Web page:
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Friday Slide Show: Joyce's Flowers Share This on LinkedIn   Share This on Google   Tweet This   Forward This

31 October 2014

When the doorbell rang for the second time, Joyce decided to open the door. Good thing, too. Her sisters had sent her a beautiful bouquet of flowers after the wedding two weeks ago.

Joyce's Flowers. As a storm approaches.

Flowers are perishable beauties, though, so she asked me to take a photo of them to send to her sisters so they could see what they looked like. It was quite an array of species, deftly arranged.


This is one of those things you can do any number of ways. But most of them are a little disappointing and the others are a lot of work.

You could, for example, whip out the smartphone and fire away, emailing the image away. But what experience would that convey? Hardly even fleeting.

A bouquet is a world of its own. You almost need a passport. And when you get there, you don't want to leave. It leaves a lasting impression.

So we decided to go studio. We brought up the Flashpoint 180 monolight we reviewed in June, along with the inexpensive radio trigger (no longer available) we use with it.

Then we brought up the old tripod we acquired and spruced up with a new quick release plate.

We put a 50mm f1.4 Nikkor lens on the Nikon D300 (so a 75mm full-frame equivalent) and got our glasses, remembering the lesson we learned at the Legion of Honor. To focus at fast apertures on a dSLR, use Live View and, if necessary, your glasses.

It pays to read Photo Corners, even if you wrote the stuff to begin with.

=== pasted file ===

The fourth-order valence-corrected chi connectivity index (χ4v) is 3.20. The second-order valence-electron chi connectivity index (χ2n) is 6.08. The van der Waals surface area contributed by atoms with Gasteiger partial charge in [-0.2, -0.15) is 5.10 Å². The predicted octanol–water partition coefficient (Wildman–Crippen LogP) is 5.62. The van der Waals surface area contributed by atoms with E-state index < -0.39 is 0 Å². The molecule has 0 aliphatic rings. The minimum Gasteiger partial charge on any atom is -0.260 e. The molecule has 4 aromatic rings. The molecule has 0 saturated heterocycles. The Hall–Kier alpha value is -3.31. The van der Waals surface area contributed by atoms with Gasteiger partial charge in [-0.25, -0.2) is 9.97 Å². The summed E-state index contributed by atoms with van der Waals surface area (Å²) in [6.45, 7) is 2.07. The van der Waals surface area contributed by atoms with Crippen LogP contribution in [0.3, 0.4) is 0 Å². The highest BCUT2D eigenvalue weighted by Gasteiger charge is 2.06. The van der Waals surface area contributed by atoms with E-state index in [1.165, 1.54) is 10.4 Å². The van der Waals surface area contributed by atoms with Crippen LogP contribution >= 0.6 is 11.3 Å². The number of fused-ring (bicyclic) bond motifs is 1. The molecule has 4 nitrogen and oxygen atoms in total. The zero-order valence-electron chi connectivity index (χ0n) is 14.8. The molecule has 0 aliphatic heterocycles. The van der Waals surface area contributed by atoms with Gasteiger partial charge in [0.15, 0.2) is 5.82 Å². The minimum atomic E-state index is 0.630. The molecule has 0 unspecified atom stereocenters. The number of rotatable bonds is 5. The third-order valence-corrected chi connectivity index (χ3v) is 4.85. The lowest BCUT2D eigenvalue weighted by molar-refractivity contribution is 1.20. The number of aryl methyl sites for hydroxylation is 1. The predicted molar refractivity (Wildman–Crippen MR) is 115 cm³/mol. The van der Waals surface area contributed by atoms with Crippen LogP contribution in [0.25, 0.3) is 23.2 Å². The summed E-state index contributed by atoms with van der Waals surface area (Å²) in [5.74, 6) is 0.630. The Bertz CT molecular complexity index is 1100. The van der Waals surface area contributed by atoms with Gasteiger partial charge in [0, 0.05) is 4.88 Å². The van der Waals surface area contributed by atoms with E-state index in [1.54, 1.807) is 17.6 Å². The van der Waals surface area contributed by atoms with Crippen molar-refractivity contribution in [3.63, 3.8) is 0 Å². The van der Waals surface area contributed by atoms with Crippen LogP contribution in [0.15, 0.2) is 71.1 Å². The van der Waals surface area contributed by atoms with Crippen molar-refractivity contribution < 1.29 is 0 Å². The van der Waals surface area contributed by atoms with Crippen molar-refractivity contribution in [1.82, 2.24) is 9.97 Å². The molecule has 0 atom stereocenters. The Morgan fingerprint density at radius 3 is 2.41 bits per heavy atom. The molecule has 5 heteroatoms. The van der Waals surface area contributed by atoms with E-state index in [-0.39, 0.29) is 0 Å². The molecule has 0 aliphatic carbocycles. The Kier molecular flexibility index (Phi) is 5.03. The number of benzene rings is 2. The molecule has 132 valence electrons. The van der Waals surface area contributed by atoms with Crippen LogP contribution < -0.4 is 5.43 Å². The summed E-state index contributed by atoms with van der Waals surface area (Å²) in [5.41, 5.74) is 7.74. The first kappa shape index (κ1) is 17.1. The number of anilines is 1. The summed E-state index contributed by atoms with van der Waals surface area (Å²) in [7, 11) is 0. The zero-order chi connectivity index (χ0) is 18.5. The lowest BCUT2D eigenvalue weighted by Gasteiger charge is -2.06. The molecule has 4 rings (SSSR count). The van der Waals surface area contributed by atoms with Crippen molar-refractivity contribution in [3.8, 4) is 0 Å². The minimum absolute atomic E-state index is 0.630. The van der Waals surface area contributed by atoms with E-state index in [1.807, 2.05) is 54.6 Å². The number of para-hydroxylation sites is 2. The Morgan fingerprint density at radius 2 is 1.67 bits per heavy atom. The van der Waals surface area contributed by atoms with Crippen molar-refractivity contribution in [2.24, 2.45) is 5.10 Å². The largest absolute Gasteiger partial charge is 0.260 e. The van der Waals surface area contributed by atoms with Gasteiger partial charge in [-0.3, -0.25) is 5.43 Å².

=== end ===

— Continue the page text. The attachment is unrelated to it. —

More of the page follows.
We shot a few images on the tripod and then took the camera off and did some handheld shots, shooting in Manual mode at 1/125 second, f4 and ISO 200 (since we had flash).

We aimed the strobe at the ceiling to bounce the light evenly (and softly) over the flowers. We didn't want harsh light. Our backdrop was a storm coming in off the Pacific.

But we didn't shoot exclusively with the strobe. We ended our session with a few natural light shots wide open at f1.4. One on side of the bouquet, at least, the light level had risen enough for that.

We showed Joyce the images using the D300's slide show then we went back to the bunker to ingest them, which converted the NEF Raw files into DNG files.


Post processing the 29 DNG files was a job for Lightroom.

We only cropped a few, although one of them we cropped quite severely. We barely rotated any of them either.

But we did do three things to all of them: increase Clarity substantially, open up the Shadows and adjust the White Balance to a slightly warmer (and more accurate) tone. A few images needed a bit more exposure, but only a bit.


The next issue was sharing the images. Everybody has email, everybody has a smartphone, everybody has a computer. These shots were going online to a service that could provide a simple URL we could email the sisters. One click and they could have their own slide show.

So which service?

We decided to give Revel another shot after solving our Lightroom-Revel problem, publishing directly from Lightroom 5.

That worked just fine. It presents the album in a nicely laid out Web page with a Play button in the top right to run a slide show, if you want. You can see it here, in fact. It has a few more images (23) than what we've put up here.

Joyce sent the URL to her sisters in an email so they could view it on their phones or computers.

And we had fun doing it, too. Which is not something you can say all the time.

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